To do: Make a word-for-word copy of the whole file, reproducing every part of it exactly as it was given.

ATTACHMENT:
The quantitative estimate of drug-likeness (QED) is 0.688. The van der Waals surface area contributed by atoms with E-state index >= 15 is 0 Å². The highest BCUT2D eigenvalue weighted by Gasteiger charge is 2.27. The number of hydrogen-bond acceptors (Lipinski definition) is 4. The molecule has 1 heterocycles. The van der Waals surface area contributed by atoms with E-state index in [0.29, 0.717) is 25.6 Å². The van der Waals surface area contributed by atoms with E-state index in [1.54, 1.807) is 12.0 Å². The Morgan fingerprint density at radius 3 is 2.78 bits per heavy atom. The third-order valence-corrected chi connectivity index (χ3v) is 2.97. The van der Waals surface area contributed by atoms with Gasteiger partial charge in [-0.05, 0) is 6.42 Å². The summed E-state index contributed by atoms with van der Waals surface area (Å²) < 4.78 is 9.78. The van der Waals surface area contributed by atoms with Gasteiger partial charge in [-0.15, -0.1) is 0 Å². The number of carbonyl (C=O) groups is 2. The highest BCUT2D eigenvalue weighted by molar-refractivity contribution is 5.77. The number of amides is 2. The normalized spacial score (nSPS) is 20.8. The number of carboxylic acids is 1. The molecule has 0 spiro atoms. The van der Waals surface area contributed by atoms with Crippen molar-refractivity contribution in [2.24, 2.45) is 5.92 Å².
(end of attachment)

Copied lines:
The quantitative estimate of drug-likeness (QED) is 0.688. The van der Waals surface area contributed by atoms with E-state index >= 15 is 0 Å². The highest BCUT2D eigenvalue weighted by Gasteiger charge is 2.27. The number of hydrogen-bond acceptors (Lipinski definition) is 4. The molecule has 1 heterocycles. The van der Waals surface area contributed by atoms with E-state index in [0.29, 0.717) is 25.6 Å². The van der Waals surface area contributed by atoms with E-state index in [1.54, 1.807) is 12.0 Å². The Morgan fingerprint density at radius 3 is 2.78 bits per heavy atom. The third-order valence-corrected chi connectivity index (χ3v) is 2.97. The van der Waals surface area contributed by atoms with Gasteiger partial charge in [-0.05, 0) is 6.42 Å². The summed E-state index contributed by atoms with van der Waals surface area (Å²) < 4.78 is 9.78. The van der Waals surface area contributed by atoms with Gasteiger partial charge in [-0.15, -0.1) is 0 Å². The number of carbonyl (C=O) groups is 2. The highest BCUT2D eigenvalue weighted by molar-refractivity contribution is 5.77. The number of amides is 2. The normalized spacial score (nSPS) is 20.8. The number of carboxylic acids is 1. The molecule has 0 spiro atoms. The van der Waals surface area contributed by atoms with Crippen molar-refractivity contribution in [2.24, 2.45) is 5.92 Å².